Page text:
In any Writing From Your Life Experience class of ten people, there may be ten different reasons why students want to use their life experience to inspire writing. One thing's for certain, it's going to be a lot easier to know HOW to write about your life if you know WHY you want to do it, and WHO you want to write for.
Some are writing as a legacy, because their want their children or grandchildren to know them better. Often this can be inspired by the death or illness of a family member. Loss makes them wish they had known more about their loved one before it was too late - because they know that if their mother/father/ grandparents/spouse had written anything down about their life, they would have devoured their words.
Others are writing to teach, or to be helpful. They have a strong feeling that the hard-won lessons of their life would benefit others, if only they could share them.
There are those who are writing as a means of understand situationsor coming to terms with events of their lives. This type of writing can be immensely freeing.
Some students think that their lives would make an entertaining or exciting story that could become a best-seller.
Others just want to learn about writing and are taking on board the advice to 'write about what you know' because it seems a good place to start.
Students may be writing just for themselves.
For close family members.
For a clamouring public.
It depends entirely on what their BIG WHY is.
There are no right or wrong answers, but it is certainly very helpful to have this knowledge fixed in your mind as you start to write about your life, and this is the reason it's one of the first things I ask my students to consider before we dive into creative writing exercises designed to get those memories flooding back.
I have two Writing From Your Life Experience courses starting from January 2019:
I hope to see you on one of them![click_to_tweet tweet="Reasons to write about your life. Your Big Why and Your Big Who. Life Writing classes in Norfolk from January 2019. #memoir #norfolk #creativewriting #autobiography" quote="Your Big Why and Your Big Who. Reasons to write about your life."]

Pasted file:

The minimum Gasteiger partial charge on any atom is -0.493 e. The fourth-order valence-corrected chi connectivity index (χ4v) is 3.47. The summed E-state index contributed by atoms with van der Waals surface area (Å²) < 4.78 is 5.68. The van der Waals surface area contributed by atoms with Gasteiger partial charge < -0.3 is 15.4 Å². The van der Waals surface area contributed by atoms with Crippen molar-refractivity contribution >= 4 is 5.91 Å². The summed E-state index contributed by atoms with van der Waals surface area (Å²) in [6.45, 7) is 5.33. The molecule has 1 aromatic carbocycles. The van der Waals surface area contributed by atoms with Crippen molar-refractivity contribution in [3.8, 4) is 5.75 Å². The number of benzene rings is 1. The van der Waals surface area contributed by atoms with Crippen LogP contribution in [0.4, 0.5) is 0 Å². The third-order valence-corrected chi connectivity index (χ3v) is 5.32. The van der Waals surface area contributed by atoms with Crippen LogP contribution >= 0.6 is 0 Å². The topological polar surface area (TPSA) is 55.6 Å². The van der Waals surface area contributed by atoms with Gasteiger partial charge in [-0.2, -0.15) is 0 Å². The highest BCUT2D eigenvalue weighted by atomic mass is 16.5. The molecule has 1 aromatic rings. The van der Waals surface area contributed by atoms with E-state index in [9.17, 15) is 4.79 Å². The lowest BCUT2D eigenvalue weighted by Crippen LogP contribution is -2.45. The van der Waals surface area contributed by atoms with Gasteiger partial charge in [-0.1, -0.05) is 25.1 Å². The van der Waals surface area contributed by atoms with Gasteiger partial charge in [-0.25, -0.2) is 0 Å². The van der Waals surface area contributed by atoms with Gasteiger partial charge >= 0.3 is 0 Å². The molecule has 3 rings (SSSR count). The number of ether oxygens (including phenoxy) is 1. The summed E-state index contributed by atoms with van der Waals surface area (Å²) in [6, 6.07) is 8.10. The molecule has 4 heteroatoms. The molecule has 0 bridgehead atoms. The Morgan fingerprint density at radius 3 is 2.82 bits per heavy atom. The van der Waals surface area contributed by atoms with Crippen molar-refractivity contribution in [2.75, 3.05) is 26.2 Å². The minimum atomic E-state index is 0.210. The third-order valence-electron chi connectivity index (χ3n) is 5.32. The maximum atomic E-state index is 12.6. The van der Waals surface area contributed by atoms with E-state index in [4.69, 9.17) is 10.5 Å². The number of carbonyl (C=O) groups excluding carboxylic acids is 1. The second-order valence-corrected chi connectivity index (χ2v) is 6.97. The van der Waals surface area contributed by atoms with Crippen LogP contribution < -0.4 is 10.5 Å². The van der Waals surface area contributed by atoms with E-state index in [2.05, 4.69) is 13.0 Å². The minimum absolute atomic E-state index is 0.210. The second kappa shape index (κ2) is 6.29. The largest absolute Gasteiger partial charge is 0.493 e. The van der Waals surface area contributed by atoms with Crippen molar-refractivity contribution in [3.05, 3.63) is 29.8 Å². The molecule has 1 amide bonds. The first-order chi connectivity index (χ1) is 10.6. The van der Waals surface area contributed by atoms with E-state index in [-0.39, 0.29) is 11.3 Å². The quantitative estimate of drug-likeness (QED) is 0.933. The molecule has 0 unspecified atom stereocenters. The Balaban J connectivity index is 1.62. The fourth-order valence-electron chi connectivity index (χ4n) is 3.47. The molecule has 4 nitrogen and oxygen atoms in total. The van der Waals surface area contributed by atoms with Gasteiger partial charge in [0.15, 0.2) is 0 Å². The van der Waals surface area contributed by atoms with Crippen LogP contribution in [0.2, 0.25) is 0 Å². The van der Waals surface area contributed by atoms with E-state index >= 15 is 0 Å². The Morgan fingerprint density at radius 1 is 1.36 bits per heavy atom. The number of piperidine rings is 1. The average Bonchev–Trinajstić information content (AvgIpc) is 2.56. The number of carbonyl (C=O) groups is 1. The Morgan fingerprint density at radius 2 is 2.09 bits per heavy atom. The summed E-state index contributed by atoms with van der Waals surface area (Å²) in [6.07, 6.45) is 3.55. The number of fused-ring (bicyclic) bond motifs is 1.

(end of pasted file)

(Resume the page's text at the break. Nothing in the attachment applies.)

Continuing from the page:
Happy New Year, I hope you had a good Christmas, and a very warm welcome to anyone who’s new to my blog.
I read two extremely inspiring books over the Christmas period – Bird by Bird: Some Instructions on Writing and Life by Anne Lamott, and Big Magic by Elizabeth Gilbert. They are quite different books, but they are both about the creative process – what it’s like and how we can get the most pleasure and fulfilment from it. I loved both books, and they were an excellent reminder of why I write and why I’m passionate about helping others to write – because they're such amazing, life-affirming things to do.
It’s difficult to pick one thing out to share with you from them, but I particularly liked Elizabeth Gilbert’s advice in Big Magic to treat your creativity as if you are having an affair with it! Gilbert points out that when people are having a passionate affair, they make time to meet up with the object of their desire, no matter how busy they are, and even if it’s only for a snatched – but passionate – fifteen minutes. She advises us to fall in love with our creativity like that and to see what happens. “Stop treating your creativity as if it’s a tired, unhappy marriage,” she says, “and start regarding it with the fresh eyes of a passionate lover. Sneak off and have an affair with your most passionate self.”
It certainly sounds like fun to me!